Fight for the U.S. ratification of the convention on the rights of persons with disabilities.
Recent treatment of Puerto Rico by the Congress has made it clear that Puerto Rico is essentially a U.S. colony. Puerto Ricans live under harsh austerity measures imposed on them by a Congress in which they have no representation. This is unacceptable in a democratic society. I will push for the following policies to change this:
Give Puerto Rico the same Chapter 9 bankruptcy protections that exist for municipalities in the United States. Puerto Rico should be able to restructure its debt in a rational way that protects its people without harming ordinary investors and pension funds in the United States.
Reverse austerity measures that have harmed children, senior citizens, and the most vulnerable people in Puerto Rico.
Create new jobs and make Puerto Rican businesses more competitive in the global economy by enacting a federal jobs program.
A Marshall Plan for Puerto Rico, helping the island not only recover from Hurricane Maria, but thrive with modern infrastructure and renewable energy systems.
A community-led, sustainable, and just recovery - including protections for Puerto Rico’s public education system from kindergarten to college and trade school.
An immediate waiver and full review of the Jones Act, which hamstrings the Puerto Rican economy with restrictions that other American communities do not have to face.
Cancellation of Puerto Rico’s Wall Street debt: this debt has been accrued by vulture funds using irresponsible and unjust behavior reminiscent of the 2008 financial crisis.
Condemnation of the PROMESA Act, which handed over the island to “La Junta,” a corporate governance board installed with the support of my opponent and his private equity donors.
Fight for a referendum in which the Puerto Rican people would be able to decide on whether to become a state, an independent country, or to reform the current Commonwealth agreement. This is an issue that should be decided by the Puerto Rican people.
Move aggressively towards energy efficiency and sustainable energy production. Puerto Rico is blessed with abundant solar and wind resources, and has great potential to expand biomass and geothermal energy.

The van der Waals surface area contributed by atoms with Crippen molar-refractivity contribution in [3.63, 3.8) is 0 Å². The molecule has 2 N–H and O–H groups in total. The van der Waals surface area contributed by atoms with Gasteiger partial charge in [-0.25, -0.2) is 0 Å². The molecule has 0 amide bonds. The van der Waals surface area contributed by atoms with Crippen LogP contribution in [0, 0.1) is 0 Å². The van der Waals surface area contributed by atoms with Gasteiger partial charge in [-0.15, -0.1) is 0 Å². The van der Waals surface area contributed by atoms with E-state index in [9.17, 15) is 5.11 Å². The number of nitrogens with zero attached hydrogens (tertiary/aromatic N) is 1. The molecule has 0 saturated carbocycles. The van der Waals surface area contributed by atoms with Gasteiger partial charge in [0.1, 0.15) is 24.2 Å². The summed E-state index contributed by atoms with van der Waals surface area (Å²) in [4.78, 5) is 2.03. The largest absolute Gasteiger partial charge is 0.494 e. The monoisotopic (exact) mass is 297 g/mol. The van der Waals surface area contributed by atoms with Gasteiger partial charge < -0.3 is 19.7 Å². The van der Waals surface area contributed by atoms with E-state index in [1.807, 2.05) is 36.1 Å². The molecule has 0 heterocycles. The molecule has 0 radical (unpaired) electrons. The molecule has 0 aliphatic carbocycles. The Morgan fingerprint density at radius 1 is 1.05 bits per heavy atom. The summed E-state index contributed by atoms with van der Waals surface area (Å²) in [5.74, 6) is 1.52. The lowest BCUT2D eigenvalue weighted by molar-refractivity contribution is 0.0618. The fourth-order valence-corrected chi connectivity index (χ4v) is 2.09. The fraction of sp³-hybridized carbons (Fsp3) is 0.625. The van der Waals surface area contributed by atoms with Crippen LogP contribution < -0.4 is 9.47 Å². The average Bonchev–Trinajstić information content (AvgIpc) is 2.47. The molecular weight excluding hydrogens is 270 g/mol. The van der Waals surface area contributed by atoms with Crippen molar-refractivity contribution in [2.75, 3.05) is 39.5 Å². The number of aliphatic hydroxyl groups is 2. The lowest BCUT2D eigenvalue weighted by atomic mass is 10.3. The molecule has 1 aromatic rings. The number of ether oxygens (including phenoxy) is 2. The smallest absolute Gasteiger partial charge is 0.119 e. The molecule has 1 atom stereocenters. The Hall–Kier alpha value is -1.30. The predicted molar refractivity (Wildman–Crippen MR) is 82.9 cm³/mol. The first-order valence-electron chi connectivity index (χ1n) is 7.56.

More than seven million households lack access to adequate affordable housing, and many face a daily choice between housing, food, and healthcare. Millions of Americans remain underwater with mortgage payments and millions more can’t get a loan to buy a house.
Housing is a human right. In the richest country in the history of the world, we can end the injustices that leave many Americans without a roof over their heads. I will fight to make housing affordable for all Americans by pushing for the following policies:
Build 10 million public homes over the next 10 years.
Pass tenants bill of rights.
Support local measures to control rent.
Expand the National Affordable Housing Trust Fund to at least $5 billion a year in order to construct, preserve, and rehabilitate at least 3.5 million affordable housing rental units over the next decade. Not only will this help address the affordable housing crisis, it will also create millions of good paying jobs in the process.
Raise the Minimum Wage and tie it to inflation, starting at $15 an hour.
Reinvigorate Federal Housing Programs that build affordable housing for families, for the elderly and for the disabled.
Defend Fair Housing. Republicans have tried over and over again to defund efforts to affirmatively promote fair housing. We must push back, defend and strengthen our commitments to these programs, and make sure we never again tacitly condone housing discrimination.
Demand more from Affordable Housing Developers. Housing that is built with government subsidies should remain affordable much longer than the 10, 15 or 20 years typically required by federal housing programs.
Repair Public Housing. We need sufficient funding for public housing operating and capital costs, and we need to reduce the unacceptable backlog of public housing capital needs.
Protect Rental Assistance. We need to provide full funding to all existing project-based rental assistance contracts.
Expand the Housing Choice Initiative. We must increase funding for the housing choice voucher program to target families who need support the most and provide greater economic stability to the more than 3 million households struggling to remain in safe, secure and affordable housing today.
Support First Time Home-buyers. We should expand the Department of Housing and Urban Development and USDA Rural Development assistance programs for first time home-ownership, particularly through down payment assistance, loan guarantees and direct loans.
Expand Pre-Purchase Housing Counseling. Study after study shows that people who receive counseling before buying a home are more likely to succeed at home-ownership. Housing counseling is a good investment in families and communities.
Implement Credit Score Reform. The credit scores of millions of families have been ruined because of foreclosures or other financial hardships from the economic meltdown. If we want to rebuild the lost wealth of working families, we need real credit score reform to make the banking and credit industries work for borrowers and not just lenders.
Prevent Predatory Lending. We need to work toward requiring that all mortgage costs are clear, risks are visible, and nothing is buried in fine print. The Consumer Financial Protection Bureau must make sure that consumers have the information they need to make good financial decisions.